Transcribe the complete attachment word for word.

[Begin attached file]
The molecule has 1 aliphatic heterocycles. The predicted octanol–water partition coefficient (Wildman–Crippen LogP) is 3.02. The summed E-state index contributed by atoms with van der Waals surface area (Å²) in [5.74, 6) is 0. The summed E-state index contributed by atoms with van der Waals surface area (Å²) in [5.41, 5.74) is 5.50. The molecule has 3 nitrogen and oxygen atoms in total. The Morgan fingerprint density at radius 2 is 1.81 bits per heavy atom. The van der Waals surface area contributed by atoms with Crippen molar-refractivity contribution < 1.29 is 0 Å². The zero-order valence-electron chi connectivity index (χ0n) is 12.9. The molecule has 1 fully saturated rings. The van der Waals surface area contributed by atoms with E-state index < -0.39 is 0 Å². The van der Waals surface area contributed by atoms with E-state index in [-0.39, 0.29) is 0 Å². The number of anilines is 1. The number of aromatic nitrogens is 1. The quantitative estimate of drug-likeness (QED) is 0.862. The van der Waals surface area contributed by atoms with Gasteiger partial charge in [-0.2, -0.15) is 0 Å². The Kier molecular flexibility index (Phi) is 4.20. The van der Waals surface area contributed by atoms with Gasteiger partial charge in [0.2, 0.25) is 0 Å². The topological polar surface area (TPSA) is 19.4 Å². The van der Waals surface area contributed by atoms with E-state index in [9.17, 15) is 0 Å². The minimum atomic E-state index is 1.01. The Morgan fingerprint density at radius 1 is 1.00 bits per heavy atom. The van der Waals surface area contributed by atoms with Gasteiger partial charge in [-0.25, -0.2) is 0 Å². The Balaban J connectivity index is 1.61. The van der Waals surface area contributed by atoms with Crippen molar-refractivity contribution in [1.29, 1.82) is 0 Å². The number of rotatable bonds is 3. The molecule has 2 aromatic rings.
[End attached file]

The molecule has 1 aliphatic heterocycles. The predicted octanol–water partition coefficient (Wildman–Crippen LogP) is 3.02. The summed E-state index contributed by atoms with van der Waals surface area (Å²) in [5.74, 6) is 0. The summed E-state index contributed by atoms with van der Waals surface area (Å²) in [5.41, 5.74) is 5.50. The molecule has 3 nitrogen and oxygen atoms in total. The Morgan fingerprint density at radius 2 is 1.81 bits per heavy atom. The van der Waals surface area contributed by atoms with Crippen molar-refractivity contribution < 1.29 is 0 Å². The zero-order valence-electron chi connectivity index (χ0n) is 12.9. The molecule has 1 fully saturated rings. The van der Waals surface area contributed by atoms with E-state index < -0.39 is 0 Å². The van der Waals surface area contributed by atoms with E-state index in [-0.39, 0.29) is 0 Å². The number of anilines is 1. The number of aromatic nitrogens is 1. The quantitative estimate of drug-likeness (QED) is 0.862. The van der Waals surface area contributed by atoms with Gasteiger partial charge in [-0.2, -0.15) is 0 Å². The Kier molecular flexibility index (Phi) is 4.20. The van der Waals surface area contributed by atoms with Gasteiger partial charge in [0.2, 0.25) is 0 Å². The topological polar surface area (TPSA) is 19.4 Å². The van der Waals surface area contributed by atoms with E-state index in [9.17, 15) is 0 Å². The minimum atomic E-state index is 1.01. The Morgan fingerprint density at radius 1 is 1.00 bits per heavy atom. The van der Waals surface area contributed by atoms with Gasteiger partial charge in [-0.25, -0.2) is 0 Å². The Balaban J connectivity index is 1.61. The van der Waals surface area contributed by atoms with Crippen molar-refractivity contribution in [1.29, 1.82) is 0 Å². The number of rotatable bonds is 3. The molecule has 2 aromatic rings.